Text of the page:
The MIC of chicory, thyme, H. perforatum, French lavender, and yarrow extracts in human clinical S. aureus were 6.25, 12.5, 3.1, 25, and 6.25 ppm, respectively, while MBC in the mentioned extracts were 12.5, 25, 6.2, 50, and 12.5 ppm, respectively (Table 1). The MIC of chicory, thyme, H. perforatum, French lavender, and yarrow extracts in sheep clinical S. aureus were 12.5, 6.25, 3.1, 12.5, and 25 ppm, respectively, while MBC in the mentioned extracts were 25, 12.5, 6.2, 25, and 50 ppm, respectively (Table 2).

Table 1. Minimum Inhibitory Concentration and Minimum Bactericidal Concentration of Plant Extracts in Human Clinical Staphylococcus aureus
Bacteria StrainsTaxus baccata L. MIC/MBCNepeta binaludensis Jamzad MIC/MBCHypericum perforatum L. MIC/MBCThymus vulgaris L. MIC/MBCCichorium intybus L. MIC/MBC
1Not growth25 - 5012.5 - 2512.5 - 2525 - 50
26.25 - 12.525 - 503.1 - 6.2512.5 - 2525 - 50
36.25 - 12.525 - 503.1 - 6.2512.5 - 2525 - 50
450 - 10025 - 506.25 - 12.512.5 - 256.25 - 12.5
5Not growth25 - 506.25 - 12.512.5 - 2525 - 50
625 - 5050 - 1006.25 - 12.512.5 - 2525 - 50
76.25 - 12.550 - 100Not growth12.5 - 256.25 - 12.5
825 - 5050 - 100Not growth12.5 - 2525 - 50
9Not growthNot growthNot growth25 - 5012.5 - 25
Table 2. Minimum Inhibitory Concentration and Minimum Bactericidal Concentration of Plant Extracts in Sheep Clinical Staphylococcus aureus
Bacteria StrainsTaxus baccata L. MIC/MBCNepeta binaludensis Jamzad MIC/MBCHypericum perforatum L. MIC/MBCThymus vulgaris L. MIC/MBCCichorium intybus L. MIC/MBC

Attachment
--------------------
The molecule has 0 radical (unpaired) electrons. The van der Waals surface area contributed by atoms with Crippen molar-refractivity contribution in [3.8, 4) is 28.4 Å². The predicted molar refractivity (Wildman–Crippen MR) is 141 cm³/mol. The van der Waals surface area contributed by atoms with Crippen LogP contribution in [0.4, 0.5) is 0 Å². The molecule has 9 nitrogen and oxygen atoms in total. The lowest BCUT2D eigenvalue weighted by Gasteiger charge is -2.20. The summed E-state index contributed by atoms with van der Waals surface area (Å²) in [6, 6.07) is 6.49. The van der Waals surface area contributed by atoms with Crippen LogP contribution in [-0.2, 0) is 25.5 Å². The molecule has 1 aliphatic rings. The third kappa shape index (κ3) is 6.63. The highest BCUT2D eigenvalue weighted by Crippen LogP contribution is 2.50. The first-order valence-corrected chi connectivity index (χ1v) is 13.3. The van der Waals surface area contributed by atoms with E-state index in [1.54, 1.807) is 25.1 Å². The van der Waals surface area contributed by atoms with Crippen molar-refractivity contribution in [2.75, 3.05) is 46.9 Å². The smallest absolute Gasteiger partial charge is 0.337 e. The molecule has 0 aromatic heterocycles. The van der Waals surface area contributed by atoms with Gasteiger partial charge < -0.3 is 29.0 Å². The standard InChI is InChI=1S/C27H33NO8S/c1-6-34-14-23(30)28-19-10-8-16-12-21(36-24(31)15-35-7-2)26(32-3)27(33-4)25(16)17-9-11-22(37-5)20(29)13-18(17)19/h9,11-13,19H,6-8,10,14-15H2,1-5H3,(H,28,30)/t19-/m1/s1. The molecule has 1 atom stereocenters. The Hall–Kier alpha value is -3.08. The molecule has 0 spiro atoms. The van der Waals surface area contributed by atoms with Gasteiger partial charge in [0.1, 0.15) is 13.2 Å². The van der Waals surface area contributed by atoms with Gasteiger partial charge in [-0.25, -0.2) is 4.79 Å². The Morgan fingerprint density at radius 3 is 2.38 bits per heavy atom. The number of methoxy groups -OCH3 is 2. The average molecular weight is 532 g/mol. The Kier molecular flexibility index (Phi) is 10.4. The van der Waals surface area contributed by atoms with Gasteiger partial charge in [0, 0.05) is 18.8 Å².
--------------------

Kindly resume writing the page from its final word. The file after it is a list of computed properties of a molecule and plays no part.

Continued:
125 - 5050 - 100Not growth25 - 5012.5 - 25
250 - 10050 - 100Not growth12.5 - 2525 - 50
350 - 10012.5 - 25Not growth12.5 - 2525 - 50
425 - 5050 - 1003.1 - 6.2512.5 - 2550 - 100
525 - 5050 - 1003.1 - 6.256.25 - 12.550 - 100
650 - 10025 - 50Not growthNot growth50 - 100
750 - 10025 - 50Not growth12.5 - 2550 - 100
850 - 10012.5 - 25Not growthNot growth25 - 50
950 - 10012.5 - 253.1 - 6.25Not growth25 - 50

4.2. Diameter of Inhibition Zone of Plant Extracts in Human and Sheep Clinical Staphylococcus aureus

The inhibitory diameter of plant extracts against human and sheep S. aureus at a dilution of 100 ppm was investigated, and it was found that different extracts had different effects on inhibiting bacterial growth (P < 0.01; Figure 2; Table 3). The LSD post hoc test showed that among plant extracts, the most effective extract in inhibiting the growth of S. aureus was the H. perforatum L. extract with an 8.9-mm diameter growth inhibition zone. In addition, the yew tree with a 6.6-mm diameter of growth inhibition halo was ranked second (Figure 3). It should be noted that plant extracts were more effective in human clinical S. aureus than in sheep clinical S. aureus (Figure 4).

Diameter of plant growth inhibition zone in sheep and human clinical Staphylococcus aureus (A [Cichorium intybus L.], B [Hypericum perforatum], C [Taxus baccata], D [Lavandula angustifolia], E [Thymus vulgaris L.], F [Cichorium intybus], G [Hypericum perforatum], H [Taxus baccata], I [Lavandula angustifolia], J [Thymus vulgaris L.])
Table 3. Variance Analysis of Growth Inhibition Zone Diameter of Different Plants Extracts Against Different Bacterial Agents at a Dilution of 100 ppm a
SourceDFSSMSF
Species1328.71328.71123.05**
Bacteria4196.6249.1563.45*
Species*bacteria453.0713.2670.93ns
Error801140.8914.261
Total891719.29
Evaluation of diameter of growth inhibition zone, plant extract in growth inhibition of Staphylococcus aureus. Similar letters indicate no significant difference.
Growth inhibition zone diameter of plant extracts in sheep and human clinical Staphylococcus aureus. Similar letters indicate no significant difference.